85. Amomum Clusii, Smith.—Clusius's Cardamom.

Botanical name: 

Fig. 249. Amomum Clusii. Fructus, xiv., Clusius, Exotic, lib. ii. cap. xv. pp. 37 and 38; Granis paradysi sive Mellegetae affinis fructus, Bauhin, Pinax, p. 413; Amomum Clusii, or Long-seeded Amomum, Smith, Rees's Cyclop, vol. xxxix., Addenda.—Capsule ovate, pointed, slightly triangular, cartilaginous, striated, smooth, yellowish [reddish, Smith] brown. The seeds have scarcely any flavour, are oblong or ovate, inclining to cylindrical, dark-brown, highly polished, as if varnished; with a pale yellowish brown, corrugated, and notched margin surrounding the scar.

On comparing my specimen (Fig. 249), which was given to me by a druggist, with the one marked A. Clusii, in Sir J. E. Smith's collection of fruits in the possession of the Linnean Society, I find the seeds of the latter are somewhat longer, and rather moro cylindrical; in other respects, the two specimens agree.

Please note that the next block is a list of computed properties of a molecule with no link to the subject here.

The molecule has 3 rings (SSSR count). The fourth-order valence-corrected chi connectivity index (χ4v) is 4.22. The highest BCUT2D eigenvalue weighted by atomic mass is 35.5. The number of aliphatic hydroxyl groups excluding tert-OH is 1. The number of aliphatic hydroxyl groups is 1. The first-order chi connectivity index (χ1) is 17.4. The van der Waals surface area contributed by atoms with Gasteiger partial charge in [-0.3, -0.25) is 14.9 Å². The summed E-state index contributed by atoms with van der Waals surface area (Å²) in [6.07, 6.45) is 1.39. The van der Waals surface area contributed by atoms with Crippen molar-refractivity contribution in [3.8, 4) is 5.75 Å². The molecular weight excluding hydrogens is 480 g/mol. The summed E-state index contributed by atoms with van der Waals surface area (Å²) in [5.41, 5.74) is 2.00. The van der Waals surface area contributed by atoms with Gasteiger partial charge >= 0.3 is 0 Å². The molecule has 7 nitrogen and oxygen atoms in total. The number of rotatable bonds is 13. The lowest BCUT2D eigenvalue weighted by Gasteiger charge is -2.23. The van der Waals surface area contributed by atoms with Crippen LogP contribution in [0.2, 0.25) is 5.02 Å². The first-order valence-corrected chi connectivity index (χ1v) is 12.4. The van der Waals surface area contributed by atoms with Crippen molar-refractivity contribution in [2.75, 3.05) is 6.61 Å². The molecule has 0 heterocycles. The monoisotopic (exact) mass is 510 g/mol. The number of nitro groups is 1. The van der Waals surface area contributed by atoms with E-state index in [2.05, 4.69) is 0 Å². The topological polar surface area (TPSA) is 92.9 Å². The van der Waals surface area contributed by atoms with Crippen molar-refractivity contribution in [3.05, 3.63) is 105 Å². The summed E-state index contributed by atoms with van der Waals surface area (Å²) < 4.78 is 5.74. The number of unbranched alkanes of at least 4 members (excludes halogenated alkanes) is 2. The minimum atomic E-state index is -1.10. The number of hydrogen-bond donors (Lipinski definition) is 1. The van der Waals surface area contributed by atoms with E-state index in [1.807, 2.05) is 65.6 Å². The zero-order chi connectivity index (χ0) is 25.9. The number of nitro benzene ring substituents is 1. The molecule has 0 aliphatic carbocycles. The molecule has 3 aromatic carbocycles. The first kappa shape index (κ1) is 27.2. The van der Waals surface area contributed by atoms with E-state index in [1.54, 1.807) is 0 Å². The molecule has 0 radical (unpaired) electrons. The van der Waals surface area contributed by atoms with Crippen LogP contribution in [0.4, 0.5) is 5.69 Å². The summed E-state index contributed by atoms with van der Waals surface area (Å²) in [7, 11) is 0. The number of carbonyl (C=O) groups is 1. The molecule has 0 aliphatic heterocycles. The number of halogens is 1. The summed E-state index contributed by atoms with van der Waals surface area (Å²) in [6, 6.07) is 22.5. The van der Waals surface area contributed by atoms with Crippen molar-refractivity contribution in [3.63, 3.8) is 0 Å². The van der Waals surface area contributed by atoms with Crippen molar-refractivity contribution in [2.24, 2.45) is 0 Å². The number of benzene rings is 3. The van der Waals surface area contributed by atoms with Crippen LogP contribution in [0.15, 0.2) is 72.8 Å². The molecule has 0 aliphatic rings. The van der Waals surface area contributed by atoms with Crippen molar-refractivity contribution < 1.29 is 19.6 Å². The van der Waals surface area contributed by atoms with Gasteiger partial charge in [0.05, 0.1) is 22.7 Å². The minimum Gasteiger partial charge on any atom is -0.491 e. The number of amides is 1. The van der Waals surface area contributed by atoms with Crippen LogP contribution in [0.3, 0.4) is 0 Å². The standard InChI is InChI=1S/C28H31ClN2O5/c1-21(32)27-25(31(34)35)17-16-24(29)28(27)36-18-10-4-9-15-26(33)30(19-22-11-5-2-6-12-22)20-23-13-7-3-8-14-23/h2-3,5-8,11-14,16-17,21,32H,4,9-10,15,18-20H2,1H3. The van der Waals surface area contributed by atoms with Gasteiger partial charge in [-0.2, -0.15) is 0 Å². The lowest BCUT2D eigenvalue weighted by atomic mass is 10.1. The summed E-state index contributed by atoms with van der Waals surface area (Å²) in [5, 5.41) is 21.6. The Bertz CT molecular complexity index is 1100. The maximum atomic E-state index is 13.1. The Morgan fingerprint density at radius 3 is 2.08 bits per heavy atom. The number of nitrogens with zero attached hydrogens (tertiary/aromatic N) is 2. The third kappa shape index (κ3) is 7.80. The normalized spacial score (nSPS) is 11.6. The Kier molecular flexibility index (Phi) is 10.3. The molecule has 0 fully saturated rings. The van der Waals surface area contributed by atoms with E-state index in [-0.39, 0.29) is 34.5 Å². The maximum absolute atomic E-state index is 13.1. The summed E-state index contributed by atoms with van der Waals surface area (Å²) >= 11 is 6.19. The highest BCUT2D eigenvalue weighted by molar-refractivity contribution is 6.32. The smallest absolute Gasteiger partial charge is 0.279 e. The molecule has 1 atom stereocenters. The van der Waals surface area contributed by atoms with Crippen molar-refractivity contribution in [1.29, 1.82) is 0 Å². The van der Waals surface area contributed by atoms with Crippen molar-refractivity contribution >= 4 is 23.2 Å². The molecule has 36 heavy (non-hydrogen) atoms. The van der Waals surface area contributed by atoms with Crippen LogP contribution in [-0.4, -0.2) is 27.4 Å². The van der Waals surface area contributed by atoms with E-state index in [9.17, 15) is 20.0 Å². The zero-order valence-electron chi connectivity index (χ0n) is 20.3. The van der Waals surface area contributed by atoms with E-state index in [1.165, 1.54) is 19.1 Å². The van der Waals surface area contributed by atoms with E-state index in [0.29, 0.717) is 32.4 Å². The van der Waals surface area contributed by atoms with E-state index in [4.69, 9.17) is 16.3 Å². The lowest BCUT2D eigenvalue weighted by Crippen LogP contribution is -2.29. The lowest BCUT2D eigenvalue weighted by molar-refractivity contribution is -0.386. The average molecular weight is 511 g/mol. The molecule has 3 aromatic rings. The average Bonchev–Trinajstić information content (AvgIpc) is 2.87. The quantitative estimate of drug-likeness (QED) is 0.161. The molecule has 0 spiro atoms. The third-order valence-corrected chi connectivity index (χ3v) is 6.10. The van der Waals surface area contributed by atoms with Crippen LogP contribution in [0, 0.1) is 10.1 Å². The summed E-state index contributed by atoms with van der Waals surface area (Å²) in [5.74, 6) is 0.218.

I have subsequently received, from Dr. T. W. C. Martius, specimens of a fruit marked "Cardamomum maximum von Amomum Clusii?" The capsules are somewhat plumper, but in other respects they agree with the preceding. I gave one of them to Professor Guibourt, who has published o figure of it. [Hist. Nat. des Drog. 4éme édit. t. ii. p. 220, fig. 120, 1849.]

Fig. 250-252. Fruits and Seeds of an Amomum I have received from Dr. Daniell specimens of an Amomum which greatly resembles, if it be not identical with, A. Clusii. The capsules (Figs. 250 and 251), however, are narrower and more tapering than the latter. The seeds (Fig. 252) are obovate, highly polished, smooth, and dark brown. Are these capsules the produce of A. Afzelii? Dr. Daniell [Sketches of the Medical Topography of the Gulf of Guinea, pp. 111 and 112, 1849.] says they grow in the thickets at Attahpah, on the gold and slave coasts, and plentifully on the outskirts of Clarence and Fernando Po, where they are known under the name of "bastard Melligetta." The seeds are contained in a soft acidulous pulp of a pleasant flavour, which the natives use in lengthened expeditions to allay thirst, and also as an adjunct to allay the irritative effects of cathartic and other medicines.

The Elements of Materia Medica and Therapeutics, Vol. II, 3th American ed., was written by Jonathan Pereira in 1854.